BLACK-ISH Review: “Please Don’t Feed the Animals”

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Prison. A system that’s as American as apple pie and casual racism. An institution that has falsely imprisoned countless innocent people and failed to rehabilitate countless more. It’s the countries answer to sweeping its problems under the rug and trying not to deal with them until it’s parole. On this week’s episode of , Dre and Bow can’t see eye to eye on how to support his cousin while he’s in prison. Afterall, America’s dehumanization of inmates is summed up perfectly in the episode’s title, ” Please Don’t Feed The Animals”.

At the Johnson house, Dre is a little jealous of Bow’s relationship with his godbrother, Omar. Not because he visits the house too often, but because Bow spends a lot of time on the phone with him. While he’s in prison. Bow knows that life on the inside can be rough and her conversations with Omar allow him to stay connected with the real world and hopefully with his humanity. Nevermind that he’s missing out on years of experience, Omar can’t hope to reassimilate without being well versed in Beyonce’s Lemonade

At school, our favorite non-identical duo Jack and Diane’s popularity takes a hit when two new twins show up at school. Not only do they dress the same, but they’re actually identical. A key aspect of twin novelty. Feeling the heat J & D decide to choreograph the high five of the century. Even if it involves Jack patting an imaginary weave on his head. But once their high-five is upstaged by the new twin’s hats, it looks like Jack and Diane are old news for good. Maybe they should have tried Jack’s suggested chest bump after all.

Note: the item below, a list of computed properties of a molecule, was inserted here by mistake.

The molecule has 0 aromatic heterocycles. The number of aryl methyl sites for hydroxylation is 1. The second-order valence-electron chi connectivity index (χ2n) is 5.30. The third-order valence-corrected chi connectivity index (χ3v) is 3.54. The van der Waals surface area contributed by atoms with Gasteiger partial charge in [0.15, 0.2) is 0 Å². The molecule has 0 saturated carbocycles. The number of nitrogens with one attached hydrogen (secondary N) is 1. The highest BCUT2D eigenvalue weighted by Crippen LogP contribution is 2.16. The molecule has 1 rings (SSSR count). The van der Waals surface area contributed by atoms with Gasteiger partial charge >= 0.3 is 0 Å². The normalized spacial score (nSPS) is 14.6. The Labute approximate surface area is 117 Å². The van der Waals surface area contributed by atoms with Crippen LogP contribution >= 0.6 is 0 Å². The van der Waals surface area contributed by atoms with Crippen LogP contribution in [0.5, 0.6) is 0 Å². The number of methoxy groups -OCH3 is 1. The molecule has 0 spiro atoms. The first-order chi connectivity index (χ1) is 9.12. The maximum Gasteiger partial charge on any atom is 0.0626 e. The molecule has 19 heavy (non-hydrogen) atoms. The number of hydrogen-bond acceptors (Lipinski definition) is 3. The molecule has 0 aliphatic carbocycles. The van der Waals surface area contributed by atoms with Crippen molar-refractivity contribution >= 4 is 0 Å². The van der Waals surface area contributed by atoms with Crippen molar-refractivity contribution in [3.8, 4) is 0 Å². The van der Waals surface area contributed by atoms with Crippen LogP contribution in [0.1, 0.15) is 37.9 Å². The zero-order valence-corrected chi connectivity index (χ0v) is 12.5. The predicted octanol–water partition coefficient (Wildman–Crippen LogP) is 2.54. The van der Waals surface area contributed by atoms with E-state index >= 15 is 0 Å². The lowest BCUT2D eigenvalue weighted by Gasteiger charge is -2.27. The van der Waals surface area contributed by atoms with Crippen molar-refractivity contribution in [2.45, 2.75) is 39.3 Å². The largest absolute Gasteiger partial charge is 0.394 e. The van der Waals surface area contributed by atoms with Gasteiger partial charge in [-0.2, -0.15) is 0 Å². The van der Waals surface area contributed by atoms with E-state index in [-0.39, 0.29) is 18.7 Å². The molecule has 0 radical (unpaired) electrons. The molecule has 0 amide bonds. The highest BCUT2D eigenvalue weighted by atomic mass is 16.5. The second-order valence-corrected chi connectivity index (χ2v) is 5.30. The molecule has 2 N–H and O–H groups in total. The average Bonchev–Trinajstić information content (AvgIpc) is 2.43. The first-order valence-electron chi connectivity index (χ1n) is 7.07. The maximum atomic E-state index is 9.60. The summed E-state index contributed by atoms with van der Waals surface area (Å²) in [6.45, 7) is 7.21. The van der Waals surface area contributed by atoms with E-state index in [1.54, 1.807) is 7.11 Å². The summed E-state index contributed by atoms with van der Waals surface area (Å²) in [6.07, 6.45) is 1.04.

In his office, Dre voices his concerns to his coworkers. As usual, they aren’t the best resource. His boss insists that because Omar is a blue collared criminal that Dre should keep his distance from him. Afterall, America rewards its crooks with lavish jails and open arms when they return. Regular folk just leave to find themselves jobless, penniless and shunned by society. This lack of resources often pushes them back down the path of criminal behavior so the vicious cycle can continue. 

Back at home, Dre gets a phone call with good news. Bow managed to connect Omar with the Innocence Project, a nonprofit that works to exonerate innocent people through DNA testing. As it turns out, Omar is innocent and will be promptly released from prison. Dre is genuinely excited and announces to Bow that he wants Omar to stay with them. However, despite Rainbow’s close relationship with Omar over the phone, she prefers to keep him away from her house, and her kids. 

Now usually it’s hard for shows to really grapple with hard issues in a half hour runtime, but tackling these hard topics is what Black-ish does best. Bow and Dre represent two sides of the coin. Dre is eager to help out Omar, who is essentially going to be left out on the streets to fend for himself while Bow was comfortable only helping out from a distance. It’s easier to deal with issues like Omars possible PTSD from a distance rather than when you invite it to live under your roof.  But it’s this kind of attitude that allows problems to fester. 

By the time Dre and Bow decide to meet Omar at a dinner for breakfast, they’ve reached the resolve of booking him a hotel room and assisting him from a distance. Some space might actually be a good thing for Omar since prisons are usually overcrowded. However, we don’t get to see Omar’s reaction because the show ends without allowing the audience to meet him. It’s unclear whether that means he will actually ever be a reoccurring character or was just used as a plot tool for this discussion about America’s prison system. It’s hard to say, because like most recently released inmates Omar’s future is a toss-up.

TB-TV-Grade-B

Season 4, Episode 7 (S04E07)
Black-ish airs Wednesdays at 930PM on ABC

Read all of our reviews of black-ish here. 
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